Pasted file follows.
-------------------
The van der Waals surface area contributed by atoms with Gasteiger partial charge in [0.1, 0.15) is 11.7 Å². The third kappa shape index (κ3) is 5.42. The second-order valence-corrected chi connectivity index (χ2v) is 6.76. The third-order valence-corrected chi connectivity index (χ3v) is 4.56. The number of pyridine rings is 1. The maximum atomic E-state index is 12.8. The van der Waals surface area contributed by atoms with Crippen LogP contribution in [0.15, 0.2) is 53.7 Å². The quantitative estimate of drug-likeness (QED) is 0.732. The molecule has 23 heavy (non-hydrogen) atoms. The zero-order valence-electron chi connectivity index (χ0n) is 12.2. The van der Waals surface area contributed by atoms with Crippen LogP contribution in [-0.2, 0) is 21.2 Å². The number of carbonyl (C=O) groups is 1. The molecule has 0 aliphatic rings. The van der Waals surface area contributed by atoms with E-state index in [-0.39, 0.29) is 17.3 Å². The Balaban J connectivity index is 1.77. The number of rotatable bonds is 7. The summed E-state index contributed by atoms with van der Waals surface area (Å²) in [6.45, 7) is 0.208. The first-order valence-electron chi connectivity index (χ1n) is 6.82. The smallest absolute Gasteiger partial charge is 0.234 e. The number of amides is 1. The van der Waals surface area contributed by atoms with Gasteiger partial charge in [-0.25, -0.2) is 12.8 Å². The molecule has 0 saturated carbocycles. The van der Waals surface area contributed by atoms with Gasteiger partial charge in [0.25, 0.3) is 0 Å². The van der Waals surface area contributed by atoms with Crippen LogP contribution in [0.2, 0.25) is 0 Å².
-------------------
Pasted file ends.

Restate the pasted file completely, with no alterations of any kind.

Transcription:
The van der Waals surface area contributed by atoms with Gasteiger partial charge in [0.1, 0.15) is 11.7 Å². The third kappa shape index (κ3) is 5.42. The second-order valence-corrected chi connectivity index (χ2v) is 6.76. The third-order valence-corrected chi connectivity index (χ3v) is 4.56. The number of pyridine rings is 1. The maximum atomic E-state index is 12.8. The van der Waals surface area contributed by atoms with Crippen LogP contribution in [0.15, 0.2) is 53.7 Å². The quantitative estimate of drug-likeness (QED) is 0.732. The molecule has 23 heavy (non-hydrogen) atoms. The zero-order valence-electron chi connectivity index (χ0n) is 12.2. The van der Waals surface area contributed by atoms with Crippen LogP contribution in [-0.2, 0) is 21.2 Å². The number of carbonyl (C=O) groups is 1. The molecule has 0 aliphatic rings. The van der Waals surface area contributed by atoms with E-state index in [-0.39, 0.29) is 17.3 Å². The Balaban J connectivity index is 1.77. The number of rotatable bonds is 7. The summed E-state index contributed by atoms with van der Waals surface area (Å²) in [6.45, 7) is 0.208. The first-order valence-electron chi connectivity index (χ1n) is 6.82. The smallest absolute Gasteiger partial charge is 0.234 e. The number of amides is 1. The van der Waals surface area contributed by atoms with Gasteiger partial charge in [-0.25, -0.2) is 12.8 Å². The molecule has 0 saturated carbocycles. The van der Waals surface area contributed by atoms with Gasteiger partial charge in [0.25, 0.3) is 0 Å². The van der Waals surface area contributed by atoms with Crippen LogP contribution in [0.2, 0.25) is 0 Å².